Experiment 2 was conducted in a fictional 4-person public good dilemma situation. 191 participants were randomly assigned to an equal condition, an advantaged condition or a disadvantaged condition. Again, their social value orientations were also measured. The main results showed that 1) the amount of their endowments that prosocials contributed in the disadvantaged condition was significantly higher than the average amount of endowments that they contributed in the equal condition and in the advantaged condition; and 2) prosocials contributed more to the group account than did proselfs only when they were endowed with less. This was not the case in either the equal condition or the advantaged condition.
    The results from both experiments supported our hypotheses and indicated that the effect of social value orientation on cooperation was moderated by dominance differences stemming from the initial resources that individuals were endowed. The results enrich our understanding on how prosocials and proselfs differ in their response to different distributions of initial resources. It also suggests that such social value orientation effects are still open for exploration. Future research should further explore how prosocials and proselfs behave differently when they face social dilemmas with different situational characteristics.
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    The Effect of Construal Level on Intertemporal Choice and Risky Choice
    CHEN Hai-Xian, HE Gui-Bing
    . 2011, 43 (04): 442-452.  
    Abstract   PDF (443KB) ( 1721 )
    It has been proved that there exist a number of similarities between intertemporal choice and risky choice. The similarities imply that some equal processes may be included in these two choices.
    Construal level theory (CLT) proposes a new explanation of these similarities. In CLT, time and probability are both dimensions of psychological distance, and are represented in similar ways (Trope & Liberman, 2003, 2010). Distant or uncertain events are represented as high level construals, whereas near or certain events are represented as low level construals. As events become more distant or less certain, the high-level construals become more influential whereas the low-level construals become less influential in shaping preferences. Meanwhile, delay or probability is represented as low-level construal in valuation of delayed or risky choices, whereas the magnitude of money is represented as high-level construal (Sagristano, Trope, & Liberman, 2002; Trope & Liberman, 2003).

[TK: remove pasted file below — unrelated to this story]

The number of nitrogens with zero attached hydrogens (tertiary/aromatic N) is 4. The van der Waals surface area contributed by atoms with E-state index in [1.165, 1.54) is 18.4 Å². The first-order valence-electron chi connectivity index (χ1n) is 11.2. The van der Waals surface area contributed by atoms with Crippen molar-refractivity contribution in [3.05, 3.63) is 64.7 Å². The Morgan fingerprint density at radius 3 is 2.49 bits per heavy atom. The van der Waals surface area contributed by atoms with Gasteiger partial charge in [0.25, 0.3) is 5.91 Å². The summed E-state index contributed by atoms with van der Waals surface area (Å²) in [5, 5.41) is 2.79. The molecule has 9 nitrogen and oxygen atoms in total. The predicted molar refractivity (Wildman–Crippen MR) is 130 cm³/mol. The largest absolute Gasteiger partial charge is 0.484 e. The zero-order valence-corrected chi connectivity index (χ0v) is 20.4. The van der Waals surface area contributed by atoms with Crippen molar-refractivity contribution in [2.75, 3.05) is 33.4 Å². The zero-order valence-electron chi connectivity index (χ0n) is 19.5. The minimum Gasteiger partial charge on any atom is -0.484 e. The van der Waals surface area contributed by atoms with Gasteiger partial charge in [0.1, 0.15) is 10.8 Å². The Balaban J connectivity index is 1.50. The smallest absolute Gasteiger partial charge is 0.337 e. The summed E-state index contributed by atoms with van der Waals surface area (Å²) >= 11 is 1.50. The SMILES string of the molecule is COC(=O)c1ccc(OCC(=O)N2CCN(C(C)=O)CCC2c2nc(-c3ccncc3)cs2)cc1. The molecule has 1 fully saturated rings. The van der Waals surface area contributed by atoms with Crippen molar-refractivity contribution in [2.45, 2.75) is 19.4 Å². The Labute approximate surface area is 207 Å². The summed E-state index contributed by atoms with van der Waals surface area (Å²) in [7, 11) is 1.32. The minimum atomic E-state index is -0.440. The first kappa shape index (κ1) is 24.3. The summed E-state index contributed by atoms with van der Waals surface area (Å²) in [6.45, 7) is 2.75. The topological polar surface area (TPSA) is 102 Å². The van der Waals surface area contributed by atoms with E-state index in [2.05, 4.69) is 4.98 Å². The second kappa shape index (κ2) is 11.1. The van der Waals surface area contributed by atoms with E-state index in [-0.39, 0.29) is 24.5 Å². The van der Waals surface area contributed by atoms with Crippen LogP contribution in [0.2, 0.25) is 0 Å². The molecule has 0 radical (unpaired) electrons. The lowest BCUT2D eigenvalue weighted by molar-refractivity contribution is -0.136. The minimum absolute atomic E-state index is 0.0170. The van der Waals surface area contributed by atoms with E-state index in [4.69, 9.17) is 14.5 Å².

The purpose of this paper is to shed some additional light on the underlying processes of intertemporal and risky choice by investigating the effects of construal-level mindsets on them. We hypothesize that construal-level mindsets have similar effects on intertemporal and risky choice because time and probability are represented in similar ways. As the magnitude of money (high-level construal) is more influential whereas time and probability (low-level construal) are less influential, participants with high-level mindsets might value delayed and risky money higher than those with low-level mindsets.
    Two experiments were conducted to test this hypothesis. In experiment 1, 140 college students were procedurally primed to high or low level construal mindsets by considering questions related to “why” or “how” they engaged in certain actions, then some participants accomplished intertemporal choices (experiment 1a) and others made risky choices (experiment 1b). In experiment 2, 139 college students were procedurally primed to high or low level construal mindsets by reacting to global letters or local letters, then accomplished intertemporal choices (experiment 2a) or risky choices (experiment 2b). The results indicate that participants with high level construal mindsets value delayed and risky money higher than those with low-level mindsets, both in experiment 1 and 2. These results are consistent with the hypothesis.
    The results may have some important implications. Firstly, time and probability are represented in a similar way, which can explain some parallels between intertemporal and risky choices, especially common difference effect and common ratio effect. Secondly, construal-level mindsets can affect intertemporal and risky choices, which reminds us to pay more attention to the influence of the decision context that may trigger different mindsets. Thirdly, construal-level mindsets can be triggered by both thought and visual perception, which gives additional evidence that the connection between psychological distances and construal levels could be activated automatically and implicitly.
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    A Comparison of Three Confidence Intervals of Composite Reliability of A Unidimensional Test
    YE Bao-Juan,WEN Zhong-Lin
    . 2011, 43 (04): 453-461.  
    Abstract   PDF (254KB) ( 1515 )
    The widely used coefficient a may underestimate or overestimate reliability when its premise assumption is violated and therefore is not a good index to evaluate reliability. Composite reliability can better estimate reliability by using confirmatory factor analysis (see e.g., Bentler, 2009; Green & Yang, 2009). As is well known, point estimate contains limited information about a population parameter and could not give how far it could be from the population parameter. The confidence interval of the parameter could provide more information. In evaluating the quality of a test, the confidence interval of composite reliability has received more and more attention in recent years.
    There are three approaches to estimate the confidence interval of composite reliability of a unidimensional test: Bootstrap method, Delta method and directly using the standard error in the output of an SEM software (e.g., LISREL). Each of the three approaches produces a standard error of composite reliability. Then the confidence interval can be easily formed based on the standard error. Bootstrap method provides an empirical result of the standard error of composite reliability and is the most credible, but the method needs data simulation technique and is not be easily mastered by general applied researchers. Delta method computes the standard error of composite reliability by approximate calculation, and the method is much simpler than Bootstrap method. LISREL software can directly give the standard error of composite reliability, and this method is the simplest among the three methods.